Stacey Abrams: "I Don't Take Political Advice From Donald Trump"

Abrams told BuzzFeed News’ AM to DM she would make a decision by the end of March.

WASHINGTON — Georgia Democrat Stacey Abrams said she's considering all her options, including a possible presidential run, when thinking about her political future.

"I'm thinking about everything. I gave myself a deadline of the end of March to make a decision about what I'm going to do next," Abrams said in an interview with BuzzFeed News’ AM to DM, days after delivering the State of the Union rebuttal on behalf of the Democratic Party.

"I don't believe in cutting off opportunities, or forgoing ideas. But often what you find is: If you think about something beyond your scope, there's something in the middle you never thought about," she said.

Abrams also responded to the president's comments from an Oval Office meeting with reporters on Wednesday, when he said he doesn't think Abrams can win if she decides to run against Sen. David Perdue, a Georgia Republican, in 2020.

“I think it’s a mistake for her to run against him, because I don’t think she can win,” Trump told the Atlanta Journal-Constitution on Wednesday.

"I don't take political advice from Donald Trump," she said in response.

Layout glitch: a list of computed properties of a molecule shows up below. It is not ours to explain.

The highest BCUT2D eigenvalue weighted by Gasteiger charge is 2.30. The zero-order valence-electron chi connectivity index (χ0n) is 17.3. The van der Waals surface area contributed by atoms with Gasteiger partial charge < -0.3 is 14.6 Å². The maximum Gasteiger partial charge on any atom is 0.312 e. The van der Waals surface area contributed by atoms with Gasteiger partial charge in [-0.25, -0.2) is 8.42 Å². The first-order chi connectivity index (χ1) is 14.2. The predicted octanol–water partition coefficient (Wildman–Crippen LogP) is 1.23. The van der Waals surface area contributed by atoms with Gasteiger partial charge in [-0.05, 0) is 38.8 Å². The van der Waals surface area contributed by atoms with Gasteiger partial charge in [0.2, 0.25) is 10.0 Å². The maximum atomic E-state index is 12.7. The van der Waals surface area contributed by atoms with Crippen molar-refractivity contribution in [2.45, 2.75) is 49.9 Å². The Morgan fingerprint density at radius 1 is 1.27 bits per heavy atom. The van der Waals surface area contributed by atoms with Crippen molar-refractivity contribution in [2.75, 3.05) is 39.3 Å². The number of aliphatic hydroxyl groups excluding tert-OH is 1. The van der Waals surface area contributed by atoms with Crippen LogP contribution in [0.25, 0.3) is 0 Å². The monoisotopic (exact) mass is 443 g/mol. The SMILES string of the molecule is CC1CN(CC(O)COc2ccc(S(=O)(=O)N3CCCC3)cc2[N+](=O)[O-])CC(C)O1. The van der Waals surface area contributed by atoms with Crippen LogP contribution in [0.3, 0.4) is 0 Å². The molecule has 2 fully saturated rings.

Trump: Stacey Abrams won't win if she runs agains David Perdue @staceyabrams:

Asked whether she thinks Virginia Gov. Ralph Northam should resign over the racist yearbook photo of him that emerged last week, Abrams said he and two other top Virginia Democrats who have been entangled in scandal this week should "take personal responsibility for their decisions." But she stopped short of calling for them to resign.

"I know this: These are men who have tried to do the right thing in their professional lives but I think they have to grapple with their private and personal decisions," she said, also referring to the sexual assault allegations against Virginia Lt. Gov. Justin Fairfax.

"I know that this is a difficult issue. I believe racism is wrong, I believe racist words and racist deeds require amends," she added. "And I would ask the state of Virginia, especially the governor, to think about what amends looks like in their state."

In the lead-up to her State of the Union rebuttal, senior Democrats had been meeting with Abrams in hopes of convincing her to run against Perdue.

Abrams told AM to DM that in the hours before she gave the rebuttal on Tuesday night, she practiced her speech and spent a few hours watching old episodes of Doctor Who and "just kind of chilled out."

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